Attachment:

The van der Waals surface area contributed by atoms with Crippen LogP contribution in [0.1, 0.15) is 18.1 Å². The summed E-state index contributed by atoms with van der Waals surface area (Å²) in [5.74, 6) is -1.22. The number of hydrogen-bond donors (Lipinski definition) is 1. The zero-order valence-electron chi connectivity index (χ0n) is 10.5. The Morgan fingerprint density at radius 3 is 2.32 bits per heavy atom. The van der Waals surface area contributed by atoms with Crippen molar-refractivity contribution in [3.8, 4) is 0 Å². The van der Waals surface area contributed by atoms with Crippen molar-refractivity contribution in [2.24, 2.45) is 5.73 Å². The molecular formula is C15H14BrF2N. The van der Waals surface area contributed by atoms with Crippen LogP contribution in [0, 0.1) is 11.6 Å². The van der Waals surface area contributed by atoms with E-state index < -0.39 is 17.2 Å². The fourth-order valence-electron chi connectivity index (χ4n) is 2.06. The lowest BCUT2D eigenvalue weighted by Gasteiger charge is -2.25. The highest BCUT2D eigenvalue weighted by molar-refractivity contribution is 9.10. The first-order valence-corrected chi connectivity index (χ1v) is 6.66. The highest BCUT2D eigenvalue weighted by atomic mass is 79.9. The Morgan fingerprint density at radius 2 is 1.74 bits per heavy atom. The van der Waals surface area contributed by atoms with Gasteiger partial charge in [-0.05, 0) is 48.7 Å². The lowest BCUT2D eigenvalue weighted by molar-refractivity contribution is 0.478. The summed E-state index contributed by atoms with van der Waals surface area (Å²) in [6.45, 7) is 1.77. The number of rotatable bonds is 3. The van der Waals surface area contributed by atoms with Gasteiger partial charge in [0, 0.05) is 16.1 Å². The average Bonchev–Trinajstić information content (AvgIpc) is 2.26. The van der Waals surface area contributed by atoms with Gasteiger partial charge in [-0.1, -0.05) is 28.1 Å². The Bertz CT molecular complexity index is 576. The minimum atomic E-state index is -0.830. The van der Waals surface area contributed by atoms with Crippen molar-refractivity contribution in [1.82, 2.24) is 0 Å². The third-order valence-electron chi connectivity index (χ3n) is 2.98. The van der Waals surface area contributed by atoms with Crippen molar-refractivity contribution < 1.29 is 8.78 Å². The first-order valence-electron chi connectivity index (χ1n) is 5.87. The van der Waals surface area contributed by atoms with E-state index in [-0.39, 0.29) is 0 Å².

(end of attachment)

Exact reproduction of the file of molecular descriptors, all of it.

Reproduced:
The van der Waals surface area contributed by atoms with Crippen LogP contribution in [0.1, 0.15) is 18.1 Å². The summed E-state index contributed by atoms with van der Waals surface area (Å²) in [5.74, 6) is -1.22. The number of hydrogen-bond donors (Lipinski definition) is 1. The zero-order valence-electron chi connectivity index (χ0n) is 10.5. The Morgan fingerprint density at radius 3 is 2.32 bits per heavy atom. The van der Waals surface area contributed by atoms with Crippen molar-refractivity contribution in [3.8, 4) is 0 Å². The van der Waals surface area contributed by atoms with Crippen molar-refractivity contribution in [2.24, 2.45) is 5.73 Å². The molecular formula is C15H14BrF2N. The van der Waals surface area contributed by atoms with Crippen LogP contribution in [0, 0.1) is 11.6 Å². The van der Waals surface area contributed by atoms with E-state index < -0.39 is 17.2 Å². The fourth-order valence-electron chi connectivity index (χ4n) is 2.06. The lowest BCUT2D eigenvalue weighted by Gasteiger charge is -2.25. The highest BCUT2D eigenvalue weighted by molar-refractivity contribution is 9.10. The first-order valence-corrected chi connectivity index (χ1v) is 6.66. The highest BCUT2D eigenvalue weighted by atomic mass is 79.9. The Morgan fingerprint density at radius 2 is 1.74 bits per heavy atom. The van der Waals surface area contributed by atoms with Gasteiger partial charge in [-0.05, 0) is 48.7 Å². The lowest BCUT2D eigenvalue weighted by molar-refractivity contribution is 0.478. The summed E-state index contributed by atoms with van der Waals surface area (Å²) in [6.45, 7) is 1.77. The number of rotatable bonds is 3. The van der Waals surface area contributed by atoms with Gasteiger partial charge in [0, 0.05) is 16.1 Å². The average Bonchev–Trinajstić information content (AvgIpc) is 2.26. The van der Waals surface area contributed by atoms with Gasteiger partial charge in [-0.1, -0.05) is 28.1 Å². The Bertz CT molecular complexity index is 576. The minimum atomic E-state index is -0.830. The van der Waals surface area contributed by atoms with Crippen molar-refractivity contribution in [1.82, 2.24) is 0 Å². The third-order valence-electron chi connectivity index (χ3n) is 2.98. The van der Waals surface area contributed by atoms with Crippen molar-refractivity contribution < 1.29 is 8.78 Å². The first-order valence-electron chi connectivity index (χ1n) is 5.87. The van der Waals surface area contributed by atoms with E-state index in [-0.39, 0.29) is 0 Å².